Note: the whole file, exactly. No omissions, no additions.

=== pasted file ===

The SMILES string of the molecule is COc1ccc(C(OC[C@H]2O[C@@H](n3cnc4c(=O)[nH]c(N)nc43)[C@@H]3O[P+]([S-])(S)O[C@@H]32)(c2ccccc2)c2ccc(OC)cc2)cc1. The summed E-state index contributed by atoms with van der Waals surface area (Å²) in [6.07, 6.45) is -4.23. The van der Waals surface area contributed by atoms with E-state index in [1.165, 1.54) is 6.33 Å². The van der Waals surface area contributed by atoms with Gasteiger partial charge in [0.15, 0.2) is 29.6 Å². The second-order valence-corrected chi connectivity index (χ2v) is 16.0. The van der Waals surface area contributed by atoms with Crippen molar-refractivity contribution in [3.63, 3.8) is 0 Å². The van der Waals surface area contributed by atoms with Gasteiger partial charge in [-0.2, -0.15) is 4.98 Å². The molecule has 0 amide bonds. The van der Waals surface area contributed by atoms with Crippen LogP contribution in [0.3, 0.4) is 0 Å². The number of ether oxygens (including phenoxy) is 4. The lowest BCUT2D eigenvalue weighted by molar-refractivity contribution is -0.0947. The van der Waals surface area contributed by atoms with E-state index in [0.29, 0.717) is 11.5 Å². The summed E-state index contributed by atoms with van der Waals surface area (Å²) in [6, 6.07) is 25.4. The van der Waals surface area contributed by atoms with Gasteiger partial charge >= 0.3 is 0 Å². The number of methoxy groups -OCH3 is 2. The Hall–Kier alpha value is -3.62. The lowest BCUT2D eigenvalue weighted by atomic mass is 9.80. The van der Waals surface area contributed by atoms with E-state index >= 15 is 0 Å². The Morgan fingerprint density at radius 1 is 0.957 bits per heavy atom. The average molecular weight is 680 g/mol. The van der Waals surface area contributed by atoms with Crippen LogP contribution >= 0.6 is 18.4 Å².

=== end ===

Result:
The SMILES string of the molecule is COc1ccc(C(OC[C@H]2O[C@@H](n3cnc4c(=O)[nH]c(N)nc43)[C@@H]3O[P+]([S-])(S)O[C@@H]32)(c2ccccc2)c2ccc(OC)cc2)cc1. The summed E-state index contributed by atoms with van der Waals surface area (Å²) in [6.07, 6.45) is -4.23. The van der Waals surface area contributed by atoms with E-state index in [1.165, 1.54) is 6.33 Å². The van der Waals surface area contributed by atoms with Gasteiger partial charge in [0.15, 0.2) is 29.6 Å². The second-order valence-corrected chi connectivity index (χ2v) is 16.0. The van der Waals surface area contributed by atoms with Crippen molar-refractivity contribution in [3.63, 3.8) is 0 Å². The van der Waals surface area contributed by atoms with Gasteiger partial charge in [-0.2, -0.15) is 4.98 Å². The molecule has 0 amide bonds. The van der Waals surface area contributed by atoms with Crippen LogP contribution in [0.3, 0.4) is 0 Å². The number of ether oxygens (including phenoxy) is 4. The lowest BCUT2D eigenvalue weighted by molar-refractivity contribution is -0.0947. The van der Waals surface area contributed by atoms with E-state index in [0.29, 0.717) is 11.5 Å². The summed E-state index contributed by atoms with van der Waals surface area (Å²) in [6, 6.07) is 25.4. The van der Waals surface area contributed by atoms with Gasteiger partial charge >= 0.3 is 0 Å². The number of methoxy groups -OCH3 is 2. The Hall–Kier alpha value is -3.62. The lowest BCUT2D eigenvalue weighted by atomic mass is 9.80. The van der Waals surface area contributed by atoms with E-state index >= 15 is 0 Å². The Morgan fingerprint density at radius 1 is 0.957 bits per heavy atom. The average molecular weight is 680 g/mol. The van der Waals surface area contributed by atoms with Crippen LogP contribution >= 0.6 is 18.4 Å².